If you enable or turn on this startup option, then your PC will be automatically configured to automatically boot from a connected bootable USB drive instead of Windows. This saves you from having to manually configure your BIOS or UEFI settings to boot from a USB.
If you disable or turn off this startup option, then your PC will automatically boot to Windows unless you manually configure your BIOS or UEFI settings to boot from a USB drive.
This tutorial will show you how to boot from a USB drive on Surface RT, Surface 2, Surface Pro, Surface Pro 2, and Surface Pro 3.
This tutorial will show you how to boot from a USB drive from within Windows 8 and 8.1.
This tutorial will show you how to use the Exit Explorer context menu item from taskbar properties to make it easy to completely kill all explorer tasks at once if needed in Windows 8 and 8.1.
When you take a disk offline, it will no longer show up or be accessible by users until an administrator brings it back online.
This tutorial will show you how to change the status of a hard disk to be offline or online for all users in Vista, Windows 7, and Windows 8.
Hibernation is a power-saving state designed primarily for laptops. While sleep puts your work and settings in memory and draws a small amount of power, hibernation puts your open documents and programs on your hard disk, and then turns off your computer. Of all the power-saving states in Windows, hibernation uses the least amount of power. On a laptop, use hibernation when you know that you won’t use your laptop for an extended period and won’t have an opportunity to charge the battery during that time.
The Hibernate after power option allows users to specify how long in minutes the computer is inactive when on battery or plugged in before automatically hibernating.
This tutorial will show you how to add or remove the “Hibernate after” setting under Sleep in Power Options for all users in Vista, Windows 7, and Windows 8.
BIOS is a program built into personal computers that starts the operating system when you turn on your computer. It is also referred to as system firmware. BIOS is part of your computer’s hardware and is separate from Windows.
UEFI (Unified Extensible Firmware Interface) is a standard firmware interface for PCs, designed to replace BIOS (basic input/output system). This standard was created by over 140 technology companies as part of the UEFI consortium, including Microsoft. It’s designed to improve software interoperability and address limitations of BIOS.
This tutorial will show you different ways to find out what the current BIOS and UEFI firmware version is for your motherboard in Vista, Windows 7, and Windows 8.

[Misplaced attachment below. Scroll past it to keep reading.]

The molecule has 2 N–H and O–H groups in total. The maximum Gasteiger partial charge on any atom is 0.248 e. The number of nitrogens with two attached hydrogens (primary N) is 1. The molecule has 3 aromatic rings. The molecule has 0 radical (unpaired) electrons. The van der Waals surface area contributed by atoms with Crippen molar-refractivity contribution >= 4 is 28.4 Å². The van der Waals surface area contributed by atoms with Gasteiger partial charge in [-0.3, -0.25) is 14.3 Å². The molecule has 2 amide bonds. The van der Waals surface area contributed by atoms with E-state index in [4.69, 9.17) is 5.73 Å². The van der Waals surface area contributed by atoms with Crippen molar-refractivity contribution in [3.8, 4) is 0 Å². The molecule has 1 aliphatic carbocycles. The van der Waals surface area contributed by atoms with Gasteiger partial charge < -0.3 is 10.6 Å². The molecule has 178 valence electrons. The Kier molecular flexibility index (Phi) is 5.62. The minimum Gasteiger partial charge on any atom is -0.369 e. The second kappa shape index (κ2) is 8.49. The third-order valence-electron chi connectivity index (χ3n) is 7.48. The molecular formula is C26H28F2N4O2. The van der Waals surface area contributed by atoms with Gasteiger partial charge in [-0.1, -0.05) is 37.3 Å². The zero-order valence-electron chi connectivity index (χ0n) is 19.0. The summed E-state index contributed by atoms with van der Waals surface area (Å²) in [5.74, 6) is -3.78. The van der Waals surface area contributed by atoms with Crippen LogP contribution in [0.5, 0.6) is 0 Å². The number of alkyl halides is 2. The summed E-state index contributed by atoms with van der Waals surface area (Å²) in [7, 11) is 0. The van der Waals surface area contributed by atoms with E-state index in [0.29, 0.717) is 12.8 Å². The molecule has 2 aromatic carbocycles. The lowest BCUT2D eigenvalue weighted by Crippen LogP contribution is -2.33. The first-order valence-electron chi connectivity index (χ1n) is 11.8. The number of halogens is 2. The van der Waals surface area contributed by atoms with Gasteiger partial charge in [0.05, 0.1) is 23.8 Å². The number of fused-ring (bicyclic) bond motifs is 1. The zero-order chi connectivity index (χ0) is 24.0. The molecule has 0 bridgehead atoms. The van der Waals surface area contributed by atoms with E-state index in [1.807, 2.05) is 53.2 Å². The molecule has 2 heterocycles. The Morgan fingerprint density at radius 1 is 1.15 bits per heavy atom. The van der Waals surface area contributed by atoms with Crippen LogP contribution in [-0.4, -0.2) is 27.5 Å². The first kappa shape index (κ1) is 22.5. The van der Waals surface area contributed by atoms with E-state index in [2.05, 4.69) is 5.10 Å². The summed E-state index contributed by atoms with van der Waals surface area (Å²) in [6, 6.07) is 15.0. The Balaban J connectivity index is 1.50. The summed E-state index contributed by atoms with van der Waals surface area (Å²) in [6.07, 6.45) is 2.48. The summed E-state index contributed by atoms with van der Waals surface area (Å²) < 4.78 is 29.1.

This could be helpful to see if you have the latest BIOS or UEFI firmware version installed.
If you have a laptop or a PC with a wireless network adapter, you can see a list of available wireless networks in your area, and then connect to one of those networks. The wireless networks will only appear if your PC has a wireless network adapter installed, the adapter is turned on, and the wireless access point is in range.
A wireless (Wi-Fi) network profile contains the SSID (network name), password key, and security information to be able to connect to a wireless network.
You can either connect to a wireless network manually for just that session, or have Windows always automatically connect to the wireless network when it’s within range.
This tutorial will show you how to start or stop automatically connecting to a wireless network profile in Windows 8, Windows RT, Windows 8.1, and Windows RT 8.1.
A certified Windows Precision Touchpad is a new class of input devices that provide high precision pointer input and gesture functionality. By default, these devices generate ultra-high precision scroll wheel messages for desktop application consumption.
The August 12th 2014 update rollup from Windows Update for Windows 8.1, Windows RT 8.1, and Windows Server 2012 R2 introduced a new feature for precision touchpads by adding the Double-tap and drag setting.
If this setting is turned on, you will be able to right click by clicking or tapping on the right touchpad button.
If this setting is turned off, then when you click or tap on the right touchpad button, it will perform the same as a left click.
This tutorial will show you how to turn on or off the allow right-clicks on the touchpad feature for your account in Windows 8.1 and Windows RT 8.1.